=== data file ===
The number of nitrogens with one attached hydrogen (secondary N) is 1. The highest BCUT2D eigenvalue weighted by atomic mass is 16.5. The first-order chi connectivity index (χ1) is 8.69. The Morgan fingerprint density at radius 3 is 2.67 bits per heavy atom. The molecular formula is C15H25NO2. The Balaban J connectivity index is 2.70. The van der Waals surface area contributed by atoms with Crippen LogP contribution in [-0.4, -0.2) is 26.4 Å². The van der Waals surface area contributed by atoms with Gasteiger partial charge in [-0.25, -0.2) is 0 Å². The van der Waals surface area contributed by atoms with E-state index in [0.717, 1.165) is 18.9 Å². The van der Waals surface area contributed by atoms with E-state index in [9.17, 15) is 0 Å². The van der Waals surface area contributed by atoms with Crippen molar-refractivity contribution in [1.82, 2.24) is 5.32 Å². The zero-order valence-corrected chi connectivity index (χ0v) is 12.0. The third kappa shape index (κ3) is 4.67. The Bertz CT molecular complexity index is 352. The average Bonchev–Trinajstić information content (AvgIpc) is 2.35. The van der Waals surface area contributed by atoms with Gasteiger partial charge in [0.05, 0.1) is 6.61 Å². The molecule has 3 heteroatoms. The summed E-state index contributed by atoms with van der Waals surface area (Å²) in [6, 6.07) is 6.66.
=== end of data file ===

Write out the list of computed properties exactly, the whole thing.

The number of nitrogens with one attached hydrogen (secondary N) is 1. The highest BCUT2D eigenvalue weighted by atomic mass is 16.5. The first-order chi connectivity index (χ1) is 8.69. The Morgan fingerprint density at radius 3 is 2.67 bits per heavy atom. The molecular formula is C15H25NO2. The Balaban J connectivity index is 2.70. The van der Waals surface area contributed by atoms with Crippen LogP contribution in [-0.4, -0.2) is 26.4 Å². The van der Waals surface area contributed by atoms with Gasteiger partial charge in [-0.25, -0.2) is 0 Å². The van der Waals surface area contributed by atoms with E-state index in [0.717, 1.165) is 18.9 Å². The van der Waals surface area contributed by atoms with E-state index in [9.17, 15) is 0 Å². The van der Waals surface area contributed by atoms with Crippen molar-refractivity contribution in [1.82, 2.24) is 5.32 Å². The zero-order valence-corrected chi connectivity index (χ0v) is 12.0. The third kappa shape index (κ3) is 4.67. The Bertz CT molecular complexity index is 352. The average Bonchev–Trinajstić information content (AvgIpc) is 2.35. The van der Waals surface area contributed by atoms with Gasteiger partial charge in [0.05, 0.1) is 6.61 Å². The molecule has 3 heteroatoms. The summed E-state index contributed by atoms with van der Waals surface area (Å²) in [6, 6.07) is 6.66.